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Alibaba Group founder and Executive Chairman Jack Ma has launched the Jack Ma Foundation Netpreneur Prize. The new programme was created to support and fund African entrepreneurs who are working to address Africa’s most important challenges and further its digital economy.

The Prize will award US$10-million to 100 African entrepreneurs over the next 10 years. It aims to empower a new generation of entrepreneurs, and will focus on small business growth, grassroots innovation and women founders.

Starting in 2019, the Jack Ma Foundation will host an annual pitch competition, with ten finalists selected from across the continent. Finalists will compete for US$1-Million in prize money. All ten finalists will receive grant funding from the Jack Ma Foundation, as well as access to the Netpreneur community of African business leaders to leverage the community’s shared expertise, best practices and resources.

How to enter the Netpreneur Prize

While the competition will be open to entrepreneurs in all industries, Mr. Ma expects many of the applicants to be founders of businesses that are internet-driven given the open and inclusive impact technology can have on local economies.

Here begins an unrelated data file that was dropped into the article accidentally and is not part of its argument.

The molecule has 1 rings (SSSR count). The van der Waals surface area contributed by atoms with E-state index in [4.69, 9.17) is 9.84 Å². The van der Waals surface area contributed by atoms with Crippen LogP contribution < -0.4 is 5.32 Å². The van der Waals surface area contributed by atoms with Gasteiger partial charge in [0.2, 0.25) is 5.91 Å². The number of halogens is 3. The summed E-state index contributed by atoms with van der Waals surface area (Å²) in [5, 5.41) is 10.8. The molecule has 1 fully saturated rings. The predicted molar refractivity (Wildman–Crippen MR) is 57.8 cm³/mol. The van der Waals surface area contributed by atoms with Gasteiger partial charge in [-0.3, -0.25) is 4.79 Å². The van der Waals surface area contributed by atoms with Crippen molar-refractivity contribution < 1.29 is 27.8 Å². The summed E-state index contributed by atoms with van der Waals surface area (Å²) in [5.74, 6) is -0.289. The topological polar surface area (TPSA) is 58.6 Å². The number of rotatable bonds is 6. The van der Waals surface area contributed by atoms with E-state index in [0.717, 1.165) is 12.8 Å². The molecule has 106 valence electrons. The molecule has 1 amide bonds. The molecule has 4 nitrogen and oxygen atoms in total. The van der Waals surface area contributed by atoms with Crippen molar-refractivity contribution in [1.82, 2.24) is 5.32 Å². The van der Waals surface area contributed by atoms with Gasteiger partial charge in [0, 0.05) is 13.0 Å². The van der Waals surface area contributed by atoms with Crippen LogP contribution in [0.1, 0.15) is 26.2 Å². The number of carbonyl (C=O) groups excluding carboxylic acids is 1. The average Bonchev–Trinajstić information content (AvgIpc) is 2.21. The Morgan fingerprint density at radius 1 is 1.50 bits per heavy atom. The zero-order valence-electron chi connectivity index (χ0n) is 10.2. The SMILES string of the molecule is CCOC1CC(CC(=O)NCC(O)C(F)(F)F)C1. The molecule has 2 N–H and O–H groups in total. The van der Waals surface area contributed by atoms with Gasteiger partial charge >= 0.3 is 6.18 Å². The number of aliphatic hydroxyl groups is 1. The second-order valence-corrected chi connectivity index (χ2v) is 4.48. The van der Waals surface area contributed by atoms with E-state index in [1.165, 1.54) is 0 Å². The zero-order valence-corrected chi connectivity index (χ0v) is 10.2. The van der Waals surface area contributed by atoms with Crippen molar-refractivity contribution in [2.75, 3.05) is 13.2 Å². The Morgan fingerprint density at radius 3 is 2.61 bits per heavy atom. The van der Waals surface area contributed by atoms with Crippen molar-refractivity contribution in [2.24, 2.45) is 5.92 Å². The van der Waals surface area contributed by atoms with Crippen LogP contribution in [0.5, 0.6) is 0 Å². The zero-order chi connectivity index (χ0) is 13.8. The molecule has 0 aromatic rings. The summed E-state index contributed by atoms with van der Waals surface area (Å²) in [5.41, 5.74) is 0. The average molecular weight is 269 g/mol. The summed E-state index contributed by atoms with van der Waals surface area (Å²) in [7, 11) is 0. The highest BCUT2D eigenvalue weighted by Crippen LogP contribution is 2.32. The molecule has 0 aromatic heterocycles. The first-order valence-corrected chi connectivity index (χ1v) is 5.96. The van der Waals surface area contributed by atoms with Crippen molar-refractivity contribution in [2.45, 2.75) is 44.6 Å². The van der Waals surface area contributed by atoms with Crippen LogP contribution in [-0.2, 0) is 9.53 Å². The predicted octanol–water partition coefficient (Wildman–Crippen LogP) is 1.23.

Applicants must be African nationals leading mission-driven organisations. The finalists will be selected by a team of judges representing the entire continent. Applications will be open from January 2019 until April 2019. The finals will be held and broadcast across Africa in the second half of 2019.

Jack Ma said: “As a fellow entrepreneur, I understand the importance of getting support during the early days. This prize demonstrates our support of the next generation of young entrepreneurs across Africa who are paving the way for a better future and imparting positive change in their communities. I am inspired and encouraged by these entrepreneurs who, together, will help build a sustainable, inclusive economy for Africa and for the world.”

The Netpreneur Prize is the second initiative launched by Jack Ma to support African entrepreneurs. Last year, Alibaba Business School and UNCTAD announced the eFounders Fellowship Initiative, a programme that will train 1000 entrepreneurs from emerging markets. 200 of these will come from Africa. The aim is to build a community of young entrepreneurs committed to creating digital platforms to build more inclusive economies.

To date, 52 African entrepreneurs have participated in this two-week fellowship at Alibaba’s headquarters in Hangzhou, China. Participants make a two-year commitment to improving society through their businesses. Many graduates have made significant progress with their businesses and become catalysts for digital transformation in their home countries, including raising rounds of investment as well as launching their own training programmes.

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